Homophily

While in the car today I caught a few minutes of Naturebang on BBC Radio 4. This episode explored the link between Starlings and Social Networks.

I learned that when starling murmurations, or the swirling patters they make when flying in synchrony, were modelled they discovered that groups of seven birds control all of the crowds movements. One bird moves, taking with it the six birds close by, and they take the six around them, until all of the birds move together.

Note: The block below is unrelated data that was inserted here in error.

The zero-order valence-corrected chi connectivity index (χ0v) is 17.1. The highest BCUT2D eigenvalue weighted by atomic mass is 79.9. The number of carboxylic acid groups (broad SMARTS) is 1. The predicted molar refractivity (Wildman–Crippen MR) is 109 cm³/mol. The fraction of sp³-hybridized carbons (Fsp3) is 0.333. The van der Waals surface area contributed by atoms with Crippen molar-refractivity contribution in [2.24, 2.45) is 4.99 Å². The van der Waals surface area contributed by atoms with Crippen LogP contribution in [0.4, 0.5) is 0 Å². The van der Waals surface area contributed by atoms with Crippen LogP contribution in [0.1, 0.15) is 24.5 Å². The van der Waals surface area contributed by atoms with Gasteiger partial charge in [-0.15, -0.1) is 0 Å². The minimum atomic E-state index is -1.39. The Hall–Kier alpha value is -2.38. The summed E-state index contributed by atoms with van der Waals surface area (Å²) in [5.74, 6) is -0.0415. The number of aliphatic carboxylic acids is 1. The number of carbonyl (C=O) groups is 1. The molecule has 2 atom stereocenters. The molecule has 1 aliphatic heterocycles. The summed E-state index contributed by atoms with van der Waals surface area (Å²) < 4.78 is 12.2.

It’s all beautifully and elegant when seen in birds. Not so when translated into humans and our social networks. In humans this “tendency for people to seek out or be attracted to those who are similar to themselves” is called homophily. It’s also what causes the echo chamber myopia you get on social media. We all do it. Follow people we agree with. Repost things that reflect our opinions. I’m going to say it’s one part of the many things that’s contributed to political tribalism. Those with similar ideologies only interacting with others of a similar ideology. It’s probably why polling doesn’t work anymore. I’m sure the causes of the current political malaise are more complicated, and it’s a mistake to reduce things in this way, but as someone from Oakham once said, “the simplest solution is most likely the right one.” Beware, the way birds move together, might mirror how we coagulate on social media.

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